Development of a Street Corner Accessibility Survey Tool: A Progress Note

Christopher J. DeGroot, EIT and R. Lee Kirby, MD

Dalhousie University and Queen Elizabeth II Health Sciences Centre, Halifax, Nova Scotia, Canada B3H 4K4


Accessibility to public spaces is a well-recognized facilitator of participation for people with disabilities, especially those who use wheelchairs for mobility. At road intersections, there should be a means to ease the transition from the elevated sidewalk to the road. The little evidence that exists suggests that only a small proportion of intersections meet all of the accessibility criteria they should.


To develop a comprehensive street corner accessibility survey tool.


We reviewed the existing English literature regarding accessibility guidelines and survey tools. We used the results of the literature search to draft a new corner accessibility survey tool, including a rulebook to provide definitions and to instruct users on how to use the tool. We pilot tested the tool on a sample of intersections in Halifax.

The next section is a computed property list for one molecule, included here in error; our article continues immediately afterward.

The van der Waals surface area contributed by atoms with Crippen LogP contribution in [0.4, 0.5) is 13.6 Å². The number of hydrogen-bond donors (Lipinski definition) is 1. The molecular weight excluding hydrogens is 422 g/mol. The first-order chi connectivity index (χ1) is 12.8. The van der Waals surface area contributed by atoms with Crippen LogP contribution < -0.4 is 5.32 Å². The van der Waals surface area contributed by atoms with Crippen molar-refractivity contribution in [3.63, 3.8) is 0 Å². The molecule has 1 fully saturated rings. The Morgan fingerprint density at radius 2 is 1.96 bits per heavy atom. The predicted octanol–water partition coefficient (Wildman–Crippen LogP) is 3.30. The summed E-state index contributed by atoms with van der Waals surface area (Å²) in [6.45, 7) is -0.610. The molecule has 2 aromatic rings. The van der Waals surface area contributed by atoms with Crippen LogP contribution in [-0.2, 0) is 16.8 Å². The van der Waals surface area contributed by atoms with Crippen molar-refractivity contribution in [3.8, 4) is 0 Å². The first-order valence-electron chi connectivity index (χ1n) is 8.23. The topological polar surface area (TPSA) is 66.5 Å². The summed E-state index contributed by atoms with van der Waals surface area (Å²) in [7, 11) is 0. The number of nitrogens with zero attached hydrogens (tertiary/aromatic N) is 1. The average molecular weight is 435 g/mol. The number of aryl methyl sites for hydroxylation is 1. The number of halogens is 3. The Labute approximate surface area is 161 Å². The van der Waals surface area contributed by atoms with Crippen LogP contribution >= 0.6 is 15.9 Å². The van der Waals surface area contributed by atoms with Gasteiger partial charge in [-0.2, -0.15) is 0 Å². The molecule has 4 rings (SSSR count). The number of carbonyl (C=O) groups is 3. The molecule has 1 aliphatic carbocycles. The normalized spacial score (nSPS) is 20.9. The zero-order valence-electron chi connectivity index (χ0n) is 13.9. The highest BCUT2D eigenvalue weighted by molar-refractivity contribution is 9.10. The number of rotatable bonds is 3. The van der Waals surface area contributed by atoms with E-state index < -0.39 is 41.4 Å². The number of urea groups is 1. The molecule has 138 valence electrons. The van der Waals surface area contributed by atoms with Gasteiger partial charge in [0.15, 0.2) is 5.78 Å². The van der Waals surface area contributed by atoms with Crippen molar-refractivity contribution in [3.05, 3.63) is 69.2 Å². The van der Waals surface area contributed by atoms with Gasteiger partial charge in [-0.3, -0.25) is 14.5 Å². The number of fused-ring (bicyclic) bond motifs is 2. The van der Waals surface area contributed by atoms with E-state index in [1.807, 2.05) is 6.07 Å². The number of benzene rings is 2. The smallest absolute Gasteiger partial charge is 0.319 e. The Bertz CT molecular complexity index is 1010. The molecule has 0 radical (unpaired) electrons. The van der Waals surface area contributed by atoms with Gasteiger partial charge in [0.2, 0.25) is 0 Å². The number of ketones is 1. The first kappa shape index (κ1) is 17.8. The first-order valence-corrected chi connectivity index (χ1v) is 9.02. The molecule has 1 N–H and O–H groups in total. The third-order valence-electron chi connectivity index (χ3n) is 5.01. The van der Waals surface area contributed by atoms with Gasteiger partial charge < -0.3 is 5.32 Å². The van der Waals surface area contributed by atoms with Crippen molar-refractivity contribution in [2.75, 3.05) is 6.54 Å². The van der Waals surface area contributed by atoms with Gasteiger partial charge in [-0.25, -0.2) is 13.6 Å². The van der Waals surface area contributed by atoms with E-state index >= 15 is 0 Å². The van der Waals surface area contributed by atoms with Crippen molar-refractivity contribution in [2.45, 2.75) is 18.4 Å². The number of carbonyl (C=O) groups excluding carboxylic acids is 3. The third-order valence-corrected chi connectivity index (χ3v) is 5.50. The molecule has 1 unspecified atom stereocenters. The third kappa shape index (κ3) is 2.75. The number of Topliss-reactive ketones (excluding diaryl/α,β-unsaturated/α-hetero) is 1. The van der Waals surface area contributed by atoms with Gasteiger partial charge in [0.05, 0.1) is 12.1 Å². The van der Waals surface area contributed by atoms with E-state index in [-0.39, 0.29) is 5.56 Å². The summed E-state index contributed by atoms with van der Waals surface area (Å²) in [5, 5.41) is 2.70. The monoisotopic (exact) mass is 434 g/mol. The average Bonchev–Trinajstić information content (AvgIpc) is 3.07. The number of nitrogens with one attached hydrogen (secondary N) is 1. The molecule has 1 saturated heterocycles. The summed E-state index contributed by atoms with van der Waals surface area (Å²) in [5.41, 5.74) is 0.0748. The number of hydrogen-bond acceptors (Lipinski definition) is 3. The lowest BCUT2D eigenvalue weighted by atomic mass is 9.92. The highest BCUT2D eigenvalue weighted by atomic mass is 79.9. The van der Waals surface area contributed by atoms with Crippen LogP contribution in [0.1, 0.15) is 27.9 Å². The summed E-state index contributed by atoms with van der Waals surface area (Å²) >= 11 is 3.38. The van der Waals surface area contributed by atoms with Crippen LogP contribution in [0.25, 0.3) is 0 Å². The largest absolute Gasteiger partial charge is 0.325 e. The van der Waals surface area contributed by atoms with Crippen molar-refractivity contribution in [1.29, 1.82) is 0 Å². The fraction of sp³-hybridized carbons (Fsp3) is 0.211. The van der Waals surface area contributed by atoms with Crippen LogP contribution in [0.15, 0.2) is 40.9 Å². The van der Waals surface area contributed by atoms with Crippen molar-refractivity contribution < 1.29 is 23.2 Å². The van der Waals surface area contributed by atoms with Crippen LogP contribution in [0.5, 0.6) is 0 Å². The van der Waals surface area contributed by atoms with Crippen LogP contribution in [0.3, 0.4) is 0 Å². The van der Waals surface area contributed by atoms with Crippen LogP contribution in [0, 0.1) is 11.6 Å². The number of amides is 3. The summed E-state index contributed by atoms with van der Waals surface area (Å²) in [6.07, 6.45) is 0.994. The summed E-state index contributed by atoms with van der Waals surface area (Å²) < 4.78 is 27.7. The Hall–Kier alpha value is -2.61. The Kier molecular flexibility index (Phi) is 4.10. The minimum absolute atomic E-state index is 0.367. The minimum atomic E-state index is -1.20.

Pilot testing revealed that the administration of the tool was generally straight-forward, but that it was time-consuming, required a lot of bending and was potentially dangerous (due to road traffic). Also, we found a number of atypical curb ramps that posed problems.


Although we have moved forward toward our goal of developing a comprehensive survey tool of street corner accessibility, especially from the perspective of content validity, there is further work to be done before we have a tool that is simple to administer and that has excellent measurement properties. Such a tool could be useful means of improving accessibility for wheelchair users.


Wheelchairs, accessibility, curb ramps, participation


We thank Keri DeGroot for her assistance.

Author Contact Information:

R. Lee Kirby, Queen Elizabeth II Health Sciences Centre, Nova Scotia Rehabilitation Centre Site, 1341 Summer Street, Halifax, NS, Canada B3H 4K4, Phone: 1 902-473-1268, E-mail: